In the wake of Obama’s departure, the idealism of this fan base has borne an Obama-nostalgia market. While former employees produce biographies, photo books, films, and podcasts, the Millennial staffers turn to memoirs. In his aptly titled 2017 release, Thanks, Obama: My Hopey, Changey White House Years, the former speechwriter (and then 24-year-old) David Litt “wrestles with larger ideas of optimism in the face of cynicism,” as The New York Times writes. Meanwhile, this past April a fellow staffer, Pat Cunnane, a senior writer and former deputy director of messaging, released his own book, West Winging It: An Unpresidential Memoir, which is already set up for a potential television show.
Blume has no plans to write a memoir, and she’s a minor character at best in Laskas’s chronicle, appearing in fewer than 10 pages, despite her important role. Since leaving the White House, she now works full-time in communications at an educational nonprofit in D.C. She also spends more than 20 hours of her week on her calligraphy-and-watercolor-illustration business, a craft she began practicing while at the OPC. True to form, she answers all of the questions from her nearly 80 thousand Instagram followers, sometimes holding Instagram story Q&A sessions. She is, however, essentially anonymous in these videos, her mild fame tied only to her art—sweet, colorful cards with messages like “You’re one in a melon” and “Try a little harder to be a little better.” “Nobody who received letters from the correspondence office knew who I was and I didn’t want that,” Blume said.
The final reply to Sheryl was thoughtful, measured—presidential. “In the months ahead, I will keep your letter in mind as I continue to do everything in my power to ensure America remains a place where all of us have the chance to live up to our fullest potential, and where we celebrate the diverse contributions of immigrants across our great Nation,” the president’s response had concluded. Blume often let replies sit for a few days to meditate on their appropriateness, particularly for some of the more heartbreaking pieces. She read them over and over to herself, sometimes aloud.
Once Sheryl’s reply was ready, it went back to Blume’s boss, Reeves, for editing. Then it was sent to the printers, back to Reeves for a final proof, and then to Obama to sign, who on occasion also added a personal note at the bottom. He didn’t need to write much, for his words had already been written.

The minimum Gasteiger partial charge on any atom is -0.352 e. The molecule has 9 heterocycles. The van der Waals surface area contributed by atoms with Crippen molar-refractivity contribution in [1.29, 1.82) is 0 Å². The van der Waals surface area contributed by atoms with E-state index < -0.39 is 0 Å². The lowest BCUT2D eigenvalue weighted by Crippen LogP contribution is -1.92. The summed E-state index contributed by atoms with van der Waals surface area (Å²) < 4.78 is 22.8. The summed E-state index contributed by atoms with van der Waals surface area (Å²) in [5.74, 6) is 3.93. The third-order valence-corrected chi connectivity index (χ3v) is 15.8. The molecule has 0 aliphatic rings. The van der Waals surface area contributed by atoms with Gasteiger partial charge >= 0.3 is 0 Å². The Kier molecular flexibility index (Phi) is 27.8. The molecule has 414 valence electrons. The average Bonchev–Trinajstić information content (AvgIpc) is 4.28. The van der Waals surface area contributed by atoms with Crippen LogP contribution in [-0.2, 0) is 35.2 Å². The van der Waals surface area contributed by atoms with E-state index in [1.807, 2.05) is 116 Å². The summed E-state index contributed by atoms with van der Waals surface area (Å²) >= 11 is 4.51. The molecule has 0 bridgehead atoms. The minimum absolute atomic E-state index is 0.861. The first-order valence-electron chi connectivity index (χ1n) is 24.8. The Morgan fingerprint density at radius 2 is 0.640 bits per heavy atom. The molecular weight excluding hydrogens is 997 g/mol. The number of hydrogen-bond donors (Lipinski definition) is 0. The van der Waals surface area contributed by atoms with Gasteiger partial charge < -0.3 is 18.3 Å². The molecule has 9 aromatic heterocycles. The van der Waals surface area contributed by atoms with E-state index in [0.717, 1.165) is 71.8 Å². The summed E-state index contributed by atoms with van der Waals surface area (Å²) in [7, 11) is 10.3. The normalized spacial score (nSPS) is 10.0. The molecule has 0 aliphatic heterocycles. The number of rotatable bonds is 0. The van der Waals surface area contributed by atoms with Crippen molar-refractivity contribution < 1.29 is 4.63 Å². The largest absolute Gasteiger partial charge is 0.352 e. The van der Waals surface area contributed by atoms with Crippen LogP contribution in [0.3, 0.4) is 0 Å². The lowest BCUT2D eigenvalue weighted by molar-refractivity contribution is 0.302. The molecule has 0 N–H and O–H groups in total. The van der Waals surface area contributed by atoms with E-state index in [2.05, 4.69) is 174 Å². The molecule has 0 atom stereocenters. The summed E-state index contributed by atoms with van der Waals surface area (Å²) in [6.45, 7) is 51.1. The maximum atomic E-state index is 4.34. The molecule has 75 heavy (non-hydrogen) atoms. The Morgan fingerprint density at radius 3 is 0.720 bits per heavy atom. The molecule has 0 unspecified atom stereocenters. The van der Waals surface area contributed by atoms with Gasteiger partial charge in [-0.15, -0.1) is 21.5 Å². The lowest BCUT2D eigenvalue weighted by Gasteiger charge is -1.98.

Near the end of Obama’s second term, the OPC was surprised to learn that the president had requested to take departure photos with everyone on staff. David Litt, the speechwriter, once noted that the president didn’t know his name until his second term. But Obama didn’t know Kolbie Blume’s name until one of the very last days. When the time assigned for her photo finally came, Blume joined the line with her mother, stepdad, husband, and in-laws in tow. She waited, then the doors opened, she walked forward into the yellow Oval Office, someone announced her name—“Kolbie Blume, Office of Presidential Correspondence”—and she shook the president’s soft hand. She wore a white high-necked blouse, a pencil skirt with blue sketch roses, and red lipstick; her light brown hair tapered at the chin. She looked grown up. In the seconds between photographs, Obama told Blume’s mother she must be so proud. Blume had meant to say something meaningful to the president, to let him know what she had done—“It was an honor to respond to the American people on behalf of you”—but she couldn’t find the words.
Quotations from the letter to President Obama are excerpted from To Obama by Jeanne Marie Laskas. Copyright 2018 by Jeanne Marie Laskas. Excerpted by permission of Random House. All rights reserved. No part of this excerpt may be reproduced or reprinted without permission in writing from the publisher.